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Nebraska agencies caution safety for farmers

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Farm Safety

According to the Center of Disease Control and Prevention, the agricultural sector is one of the most dangerous industries in America.

As harvesting season inches closer, farmers are urged to take safety measures.

So the Nebraska Corn Board, NCB, and the Nebraska Corn Growers Association, NECGA, have released a statement about the importance of safety.

The U.S. Bureau of Labor Statistics lists agriculture as one of the most dangerous industries in America.

More than 2 million workers are employed full-time in production agriculture, which does not account for part-time help or family members who also live and work on farms.

In 2019, more than 500 reported fatalities agricultural workers were reported.

Accidents on the farm are not exclusive to the harvest season which means it is important to be mindful of safety precautions year-round in the agricultural industry.

With changing weather and field conditions, more machinery and manpower comes the higher likelihood of an accident taking place.

Farmers in rural areas are encouraged to consider all variables when conducting their work.

The NCB and NECGA have released tips for the farmers harvesting this fall.

They include:

Equipment Safety

  • Be careful when approaching harvest equipment. Approach from the front and gain eye contact with the operator before approaching.
  • Ensure the harvesting equipment is fully stopped and disengaged before climbing onto a vehicle.
  • Do not place yourself near any unguarded or otherwise running machinery.
  • Avoid pinch points between equipment – such as tractors with grain wagons. Visibility can be limited and serious injury can occur.

Entanglement Hazard

  • Entanglement hazards can happen very quickly.
  • Do not ever try to unplug any equipment without disengaging power and removing energy from the equipment.
  • Never pull or try to remove plugged plants from an operating machine.
  • Always keep shields in place to avoid snags and entanglement when working around equipment.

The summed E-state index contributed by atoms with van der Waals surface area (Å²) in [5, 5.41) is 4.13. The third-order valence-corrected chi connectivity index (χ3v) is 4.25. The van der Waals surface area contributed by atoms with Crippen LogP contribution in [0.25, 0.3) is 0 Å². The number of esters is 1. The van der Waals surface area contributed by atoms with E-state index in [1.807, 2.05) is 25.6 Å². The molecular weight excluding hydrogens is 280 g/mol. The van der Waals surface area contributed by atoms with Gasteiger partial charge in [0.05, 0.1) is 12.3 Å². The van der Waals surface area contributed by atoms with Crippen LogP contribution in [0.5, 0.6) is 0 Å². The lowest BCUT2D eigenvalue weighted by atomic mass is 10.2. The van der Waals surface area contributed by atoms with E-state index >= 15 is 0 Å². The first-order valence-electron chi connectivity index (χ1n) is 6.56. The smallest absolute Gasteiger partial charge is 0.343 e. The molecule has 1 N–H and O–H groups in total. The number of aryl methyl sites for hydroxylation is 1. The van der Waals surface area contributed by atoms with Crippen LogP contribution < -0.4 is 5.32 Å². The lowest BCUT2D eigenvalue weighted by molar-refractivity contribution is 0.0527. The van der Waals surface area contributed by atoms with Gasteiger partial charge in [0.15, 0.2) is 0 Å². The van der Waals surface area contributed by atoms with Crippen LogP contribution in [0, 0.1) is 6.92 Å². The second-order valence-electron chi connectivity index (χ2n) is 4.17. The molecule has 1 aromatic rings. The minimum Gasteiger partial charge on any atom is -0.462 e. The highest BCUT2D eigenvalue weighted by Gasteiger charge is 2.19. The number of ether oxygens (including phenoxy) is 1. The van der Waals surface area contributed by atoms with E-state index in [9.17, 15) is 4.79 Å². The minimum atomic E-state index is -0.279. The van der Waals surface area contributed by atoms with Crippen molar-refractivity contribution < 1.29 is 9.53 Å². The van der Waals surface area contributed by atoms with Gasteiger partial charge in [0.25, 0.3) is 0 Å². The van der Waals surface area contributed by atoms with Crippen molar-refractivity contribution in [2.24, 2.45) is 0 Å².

Fall Hazard

  • Be careful climbing on and off equipment.
  • Be alert and extremely careful when working in wet or slippery conditions.
  • Keep all walkways and platforms open and free of tools, dust, debris or other obstacles. Clean all walkways and platforms before use.
  • Wear clothing that is well fitting and not baggy or loose. Also wear proper non-slip, closed toe shoes.
  • Use grab bars when mounting or dismounting machinery. Face machinery when dismounting and never jump from equipment.
  • Never dismount from a moving vehicle.

Fire Prevention

  • Carry a fire extinguisher with you in your vehicle (A-B-C, 5 or 10 pound).
  • Remove dust and buildup from equipment. Check bearings regularly to prevent overheating and chance of fire.

Grain Wagon Safety

  • Be careful to monitor grain wagon weight to never exceed maximum weight limits. As weight increases, grain wagons can be more difficult to control.
  • Load grain wagons evenly to distribute weight to prevent weaving or instability across the grain wagon.
  • Inspect grain wagon tires and replace any worn or cracked tires.

Grain Bin Safety

  • If entering a bin, wear a harness attached to a secure rope.
  • Never work alone.
  • Never allow children to get too close or inside the bin.
  • Wear a dust filter or respirator when working in bins.
  • Stay out of bins when equipment is running.

“As farmers, we’re often at the mercy of Mother Nature when we’re harvesting our crops,” said Jay Reiners NCB chairman. “When we have good conditions, we want to get as much done as possible which makes it easy to get in a hurry and neglect safety. However, we encourage farmers to take that extra second for safety because extra time and caution can really save lives.”

Farmers should not be the only ones cognizant during harvest times.

People traveling through rural areas during this time should be aware of traffic jams and farming equipment.

For more information on farm safety during this time, visit the National Education Center for Agricultural Safety at necasag.org.

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